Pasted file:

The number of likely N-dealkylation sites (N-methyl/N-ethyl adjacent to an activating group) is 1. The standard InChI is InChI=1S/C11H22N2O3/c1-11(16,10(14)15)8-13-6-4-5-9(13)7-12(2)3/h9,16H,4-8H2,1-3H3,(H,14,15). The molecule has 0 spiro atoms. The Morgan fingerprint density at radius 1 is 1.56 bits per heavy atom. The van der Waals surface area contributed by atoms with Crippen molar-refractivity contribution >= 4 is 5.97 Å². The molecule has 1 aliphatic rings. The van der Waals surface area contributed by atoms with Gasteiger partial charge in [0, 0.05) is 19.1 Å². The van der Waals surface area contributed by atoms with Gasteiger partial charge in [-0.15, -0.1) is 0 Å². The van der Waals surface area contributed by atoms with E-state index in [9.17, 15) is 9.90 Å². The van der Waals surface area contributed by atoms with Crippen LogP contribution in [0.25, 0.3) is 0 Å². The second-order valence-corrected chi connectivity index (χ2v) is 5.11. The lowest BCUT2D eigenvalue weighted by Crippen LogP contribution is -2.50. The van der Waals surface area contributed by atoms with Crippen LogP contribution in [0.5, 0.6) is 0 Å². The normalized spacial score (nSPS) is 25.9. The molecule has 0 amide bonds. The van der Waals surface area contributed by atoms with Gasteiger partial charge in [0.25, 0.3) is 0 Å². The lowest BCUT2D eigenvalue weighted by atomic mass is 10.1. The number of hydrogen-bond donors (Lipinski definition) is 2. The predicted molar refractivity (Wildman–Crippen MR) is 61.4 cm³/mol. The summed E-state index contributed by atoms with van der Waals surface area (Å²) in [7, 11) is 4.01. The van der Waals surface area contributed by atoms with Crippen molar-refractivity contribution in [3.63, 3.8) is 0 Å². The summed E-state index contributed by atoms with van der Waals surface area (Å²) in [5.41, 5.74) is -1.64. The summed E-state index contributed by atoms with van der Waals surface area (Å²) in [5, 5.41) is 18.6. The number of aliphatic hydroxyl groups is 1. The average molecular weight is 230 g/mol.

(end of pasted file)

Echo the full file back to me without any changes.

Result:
The number of likely N-dealkylation sites (N-methyl/N-ethyl adjacent to an activating group) is 1. The standard InChI is InChI=1S/C11H22N2O3/c1-11(16,10(14)15)8-13-6-4-5-9(13)7-12(2)3/h9,16H,4-8H2,1-3H3,(H,14,15). The molecule has 0 spiro atoms. The Morgan fingerprint density at radius 1 is 1.56 bits per heavy atom. The van der Waals surface area contributed by atoms with Crippen molar-refractivity contribution >= 4 is 5.97 Å². The molecule has 1 aliphatic rings. The van der Waals surface area contributed by atoms with Gasteiger partial charge in [0, 0.05) is 19.1 Å². The van der Waals surface area contributed by atoms with Gasteiger partial charge in [-0.15, -0.1) is 0 Å². The van der Waals surface area contributed by atoms with E-state index in [9.17, 15) is 9.90 Å². The van der Waals surface area contributed by atoms with Crippen LogP contribution in [0.25, 0.3) is 0 Å². The second-order valence-corrected chi connectivity index (χ2v) is 5.11. The lowest BCUT2D eigenvalue weighted by Crippen LogP contribution is -2.50. The van der Waals surface area contributed by atoms with Crippen LogP contribution in [0.5, 0.6) is 0 Å². The normalized spacial score (nSPS) is 25.9. The molecule has 0 amide bonds. The van der Waals surface area contributed by atoms with Gasteiger partial charge in [0.25, 0.3) is 0 Å². The lowest BCUT2D eigenvalue weighted by atomic mass is 10.1. The number of hydrogen-bond donors (Lipinski definition) is 2. The predicted molar refractivity (Wildman–Crippen MR) is 61.4 cm³/mol. The summed E-state index contributed by atoms with van der Waals surface area (Å²) in [7, 11) is 4.01. The van der Waals surface area contributed by atoms with Crippen molar-refractivity contribution in [3.63, 3.8) is 0 Å². The summed E-state index contributed by atoms with van der Waals surface area (Å²) in [5.41, 5.74) is -1.64. The summed E-state index contributed by atoms with van der Waals surface area (Å²) in [5, 5.41) is 18.6. The number of aliphatic hydroxyl groups is 1. The average molecular weight is 230 g/mol.